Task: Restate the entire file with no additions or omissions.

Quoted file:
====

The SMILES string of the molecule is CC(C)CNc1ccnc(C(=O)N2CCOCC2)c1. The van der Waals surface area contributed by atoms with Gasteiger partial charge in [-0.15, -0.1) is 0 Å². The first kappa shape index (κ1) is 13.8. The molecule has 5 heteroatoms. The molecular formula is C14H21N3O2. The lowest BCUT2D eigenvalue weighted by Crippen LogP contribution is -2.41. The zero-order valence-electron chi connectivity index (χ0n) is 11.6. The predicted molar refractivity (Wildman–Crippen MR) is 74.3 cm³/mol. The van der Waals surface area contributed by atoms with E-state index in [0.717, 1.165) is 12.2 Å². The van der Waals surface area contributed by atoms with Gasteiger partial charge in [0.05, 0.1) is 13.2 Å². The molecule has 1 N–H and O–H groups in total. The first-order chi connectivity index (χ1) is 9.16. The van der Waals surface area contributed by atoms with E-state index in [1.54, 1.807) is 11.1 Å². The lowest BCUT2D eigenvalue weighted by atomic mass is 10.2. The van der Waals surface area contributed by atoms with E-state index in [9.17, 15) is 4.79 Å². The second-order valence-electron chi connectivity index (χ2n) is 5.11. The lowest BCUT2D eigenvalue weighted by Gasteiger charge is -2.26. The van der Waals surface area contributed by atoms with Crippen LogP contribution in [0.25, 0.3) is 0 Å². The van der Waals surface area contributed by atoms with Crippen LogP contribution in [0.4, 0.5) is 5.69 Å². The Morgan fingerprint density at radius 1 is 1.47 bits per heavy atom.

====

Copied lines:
The SMILES string of the molecule is CC(C)CNc1ccnc(C(=O)N2CCOCC2)c1. The van der Waals surface area contributed by atoms with Gasteiger partial charge in [-0.15, -0.1) is 0 Å². The first kappa shape index (κ1) is 13.8. The molecule has 5 heteroatoms. The molecular formula is C14H21N3O2. The lowest BCUT2D eigenvalue weighted by Crippen LogP contribution is -2.41. The zero-order valence-electron chi connectivity index (χ0n) is 11.6. The predicted molar refractivity (Wildman–Crippen MR) is 74.3 cm³/mol. The van der Waals surface area contributed by atoms with E-state index in [0.717, 1.165) is 12.2 Å². The van der Waals surface area contributed by atoms with Gasteiger partial charge in [0.05, 0.1) is 13.2 Å². The molecule has 1 N–H and O–H groups in total. The first-order chi connectivity index (χ1) is 9.16. The van der Waals surface area contributed by atoms with E-state index in [1.54, 1.807) is 11.1 Å². The lowest BCUT2D eigenvalue weighted by atomic mass is 10.2. The van der Waals surface area contributed by atoms with E-state index in [9.17, 15) is 4.79 Å². The second-order valence-electron chi connectivity index (χ2n) is 5.11. The lowest BCUT2D eigenvalue weighted by Gasteiger charge is -2.26. The van der Waals surface area contributed by atoms with Crippen LogP contribution in [0.25, 0.3) is 0 Å². The van der Waals surface area contributed by atoms with Crippen LogP contribution in [0.4, 0.5) is 5.69 Å². The Morgan fingerprint density at radius 1 is 1.47 bits per heavy atom.